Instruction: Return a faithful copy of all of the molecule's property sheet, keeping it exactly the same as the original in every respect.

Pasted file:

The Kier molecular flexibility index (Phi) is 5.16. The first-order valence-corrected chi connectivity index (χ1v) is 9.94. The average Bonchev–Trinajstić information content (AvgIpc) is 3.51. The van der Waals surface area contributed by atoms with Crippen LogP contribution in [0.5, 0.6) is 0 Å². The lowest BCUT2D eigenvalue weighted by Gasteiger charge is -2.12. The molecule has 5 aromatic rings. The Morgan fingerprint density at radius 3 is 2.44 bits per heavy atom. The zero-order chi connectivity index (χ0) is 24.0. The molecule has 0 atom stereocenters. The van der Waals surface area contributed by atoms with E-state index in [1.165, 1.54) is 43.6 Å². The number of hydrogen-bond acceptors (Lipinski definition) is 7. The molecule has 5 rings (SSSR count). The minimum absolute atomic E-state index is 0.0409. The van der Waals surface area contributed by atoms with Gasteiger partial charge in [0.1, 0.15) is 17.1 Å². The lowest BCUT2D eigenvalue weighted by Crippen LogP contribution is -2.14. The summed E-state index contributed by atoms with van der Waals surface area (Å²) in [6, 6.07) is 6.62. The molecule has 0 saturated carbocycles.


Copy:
The Kier molecular flexibility index (Phi) is 5.16. The first-order valence-corrected chi connectivity index (χ1v) is 9.94. The average Bonchev–Trinajstić information content (AvgIpc) is 3.51. The van der Waals surface area contributed by atoms with Crippen LogP contribution in [0.5, 0.6) is 0 Å². The lowest BCUT2D eigenvalue weighted by Gasteiger charge is -2.12. The molecule has 5 aromatic rings. The Morgan fingerprint density at radius 3 is 2.44 bits per heavy atom. The zero-order chi connectivity index (χ0) is 24.0. The molecule has 0 atom stereocenters. The van der Waals surface area contributed by atoms with E-state index in [1.165, 1.54) is 43.6 Å². The number of hydrogen-bond acceptors (Lipinski definition) is 7. The molecule has 5 rings (SSSR count). The minimum absolute atomic E-state index is 0.0409. The van der Waals surface area contributed by atoms with Gasteiger partial charge in [0.1, 0.15) is 17.1 Å². The lowest BCUT2D eigenvalue weighted by Crippen LogP contribution is -2.14. The summed E-state index contributed by atoms with van der Waals surface area (Å²) in [6, 6.07) is 6.62. The molecule has 0 saturated carbocycles.